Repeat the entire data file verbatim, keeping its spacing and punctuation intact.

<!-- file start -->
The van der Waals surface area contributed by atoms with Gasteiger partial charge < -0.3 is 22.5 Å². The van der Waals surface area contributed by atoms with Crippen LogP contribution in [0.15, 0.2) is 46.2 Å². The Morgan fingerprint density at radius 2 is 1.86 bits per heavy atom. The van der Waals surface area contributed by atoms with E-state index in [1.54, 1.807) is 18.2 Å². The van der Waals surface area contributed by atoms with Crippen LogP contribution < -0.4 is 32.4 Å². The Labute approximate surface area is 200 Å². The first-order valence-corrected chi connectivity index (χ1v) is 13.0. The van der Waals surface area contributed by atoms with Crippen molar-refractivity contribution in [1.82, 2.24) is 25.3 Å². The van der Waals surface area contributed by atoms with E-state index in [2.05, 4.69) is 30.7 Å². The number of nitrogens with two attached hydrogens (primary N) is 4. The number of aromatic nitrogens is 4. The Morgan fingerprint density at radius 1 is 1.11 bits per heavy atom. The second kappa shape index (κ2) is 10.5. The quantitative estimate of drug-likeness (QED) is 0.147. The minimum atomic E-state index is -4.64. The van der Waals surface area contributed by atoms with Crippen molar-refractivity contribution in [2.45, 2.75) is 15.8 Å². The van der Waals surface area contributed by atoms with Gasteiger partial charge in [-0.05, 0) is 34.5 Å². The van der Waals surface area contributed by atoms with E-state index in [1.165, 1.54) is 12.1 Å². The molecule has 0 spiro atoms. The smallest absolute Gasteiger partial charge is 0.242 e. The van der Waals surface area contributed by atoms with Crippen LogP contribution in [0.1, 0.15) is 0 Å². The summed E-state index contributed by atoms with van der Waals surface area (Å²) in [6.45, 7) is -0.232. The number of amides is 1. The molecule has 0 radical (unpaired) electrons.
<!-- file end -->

The van der Waals surface area contributed by atoms with Gasteiger partial charge < -0.3 is 22.5 Å². The van der Waals surface area contributed by atoms with Crippen LogP contribution in [0.15, 0.2) is 46.2 Å². The Morgan fingerprint density at radius 2 is 1.86 bits per heavy atom. The van der Waals surface area contributed by atoms with E-state index in [1.54, 1.807) is 18.2 Å². The van der Waals surface area contributed by atoms with Crippen LogP contribution < -0.4 is 32.4 Å². The Labute approximate surface area is 200 Å². The first-order valence-corrected chi connectivity index (χ1v) is 13.0. The van der Waals surface area contributed by atoms with Crippen molar-refractivity contribution in [1.82, 2.24) is 25.3 Å². The van der Waals surface area contributed by atoms with E-state index in [2.05, 4.69) is 30.7 Å². The number of nitrogens with two attached hydrogens (primary N) is 4. The number of aromatic nitrogens is 4. The Morgan fingerprint density at radius 1 is 1.11 bits per heavy atom. The second kappa shape index (κ2) is 10.5. The quantitative estimate of drug-likeness (QED) is 0.147. The minimum atomic E-state index is -4.64. The van der Waals surface area contributed by atoms with Crippen molar-refractivity contribution in [2.45, 2.75) is 15.8 Å². The van der Waals surface area contributed by atoms with Gasteiger partial charge in [-0.05, 0) is 34.5 Å². The van der Waals surface area contributed by atoms with E-state index in [1.165, 1.54) is 12.1 Å². The molecule has 0 spiro atoms. The smallest absolute Gasteiger partial charge is 0.242 e. The van der Waals surface area contributed by atoms with Crippen LogP contribution in [0.1, 0.15) is 0 Å². The summed E-state index contributed by atoms with van der Waals surface area (Å²) in [6.45, 7) is -0.232. The number of amides is 1. The molecule has 0 radical (unpaired) electrons.